This is a guest post by Lisa Shoreland. Lisa is currently a resident blogger at Go College, where recently she’s been researching nursing grants as well as Stafford loans. In her spare time, she enjoys creative writing, practicing martial arts, and taking weekend trips.
Individuals who have undergone radical acceptance describe the experience as being liberating, as if seeing clearly after drowning in a thick fog.
The term refers to a skill taught within dialectical behavioral therapy (DBT), originally developed by Marsha M. Linehan to treat individuals with borderline personality disorder.
today it’s used to help sexual abuse survivors, disordered eaters, and individuals suffering from mood disorders, self-injury, chemical dependencies, and other ailments. DBT combines cognitive-behavioral techniques for emotion regulation with Buddhism-derived concepts such as tolerance, acceptance, and mindful awareness.
Radically Accepting Yourself
So, what does radical acceptance really mean to you?
Everyone has problems. Everyone has undergone some manner of suffering. No matter the incident, what is small to one may be life-changing for another, and everyone’s suffering is valid. This point alone may cause stumbling, but radical acceptance goes a step further.
By definition, radical acceptance means to let go of fighting reality and to accept one’s situation as it is. This situation can range from being overweight to having cancer, from having fought with one’s significant other or being abandoned by a parent. It takes into consideration the suffering we cause ourselves. Most of us fumble day after day in what-ifs and I-wishes, trying to dip our toes in waters that are real nowhere but in our heads and hearts. “My life has been full of terrible misfortunes,” Mark Twain said, “most of which never happened.”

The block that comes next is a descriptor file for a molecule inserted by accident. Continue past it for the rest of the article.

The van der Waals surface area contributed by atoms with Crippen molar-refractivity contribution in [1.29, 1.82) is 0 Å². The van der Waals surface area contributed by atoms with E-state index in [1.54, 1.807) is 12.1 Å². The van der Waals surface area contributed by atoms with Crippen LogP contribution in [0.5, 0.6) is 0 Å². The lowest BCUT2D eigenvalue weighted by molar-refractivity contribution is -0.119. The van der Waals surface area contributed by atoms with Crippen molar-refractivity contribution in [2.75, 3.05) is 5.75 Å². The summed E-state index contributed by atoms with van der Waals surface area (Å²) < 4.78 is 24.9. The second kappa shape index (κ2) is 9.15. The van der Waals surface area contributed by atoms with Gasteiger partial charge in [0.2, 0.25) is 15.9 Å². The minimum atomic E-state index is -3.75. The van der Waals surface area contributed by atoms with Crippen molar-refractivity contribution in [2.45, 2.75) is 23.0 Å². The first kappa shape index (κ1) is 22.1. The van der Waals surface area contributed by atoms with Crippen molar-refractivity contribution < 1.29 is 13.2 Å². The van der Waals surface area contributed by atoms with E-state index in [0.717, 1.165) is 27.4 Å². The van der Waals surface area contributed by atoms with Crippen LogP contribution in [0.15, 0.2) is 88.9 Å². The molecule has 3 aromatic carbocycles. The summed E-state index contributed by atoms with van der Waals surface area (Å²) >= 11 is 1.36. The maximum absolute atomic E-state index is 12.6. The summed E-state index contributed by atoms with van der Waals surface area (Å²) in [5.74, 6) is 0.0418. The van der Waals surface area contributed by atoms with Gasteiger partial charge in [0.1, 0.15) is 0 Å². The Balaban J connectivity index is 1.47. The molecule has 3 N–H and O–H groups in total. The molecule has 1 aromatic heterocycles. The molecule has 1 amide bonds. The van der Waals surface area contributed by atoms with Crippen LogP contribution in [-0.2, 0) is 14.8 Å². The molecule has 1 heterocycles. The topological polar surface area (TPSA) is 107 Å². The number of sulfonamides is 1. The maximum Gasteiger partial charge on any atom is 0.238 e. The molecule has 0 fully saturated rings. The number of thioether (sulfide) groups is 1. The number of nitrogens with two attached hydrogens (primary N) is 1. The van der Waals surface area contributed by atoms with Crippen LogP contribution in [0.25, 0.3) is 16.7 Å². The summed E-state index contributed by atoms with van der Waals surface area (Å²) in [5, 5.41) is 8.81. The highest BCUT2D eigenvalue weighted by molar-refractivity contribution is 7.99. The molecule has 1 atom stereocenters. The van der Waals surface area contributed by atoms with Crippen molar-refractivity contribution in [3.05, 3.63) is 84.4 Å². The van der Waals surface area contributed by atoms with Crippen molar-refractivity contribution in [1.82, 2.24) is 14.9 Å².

Radical acceptance is not about washing away our cares and suffering by saying they don’t matter. There is no judgment, only that it is. Radical acceptance is saying, “Even though I have this problem, I deeply and completely accept myself.”
This is no easy feat, but try it yourself.
The Steps to Radical Acceptance
Combine radical acceptance with a piece of Emotional Freedom Technique (EFT) involving nothing more than your hands. EFT is a form of alternative psychotherapy that, whether through energy manipulation as proponents claim or the placebo effect as skeptics dismiss, can bring you closer to radical acceptance.
1 Either aloud or silently to yourself, say the affirmation:
Even though I ____, I deeply and completely accept myself.
Fill the blank with a problem you are currently facing, such as a fear, a craving, anger, etc.
2 Say the affirmation three times while tapping the fleshy part of the outside of your dominant hand between your wrist and the base of the little finger. Use the tips of the index and middle fingers of your non-dominant hand to tap the point on your dominant hand. The action will bring your focus to what is current and real, taking you farther away from your perceived problems.
Follow these steps every day at least once, perhaps when you get out of bed or before you fall asleep, or each time you begin to feel a what-if or I-wish coming on.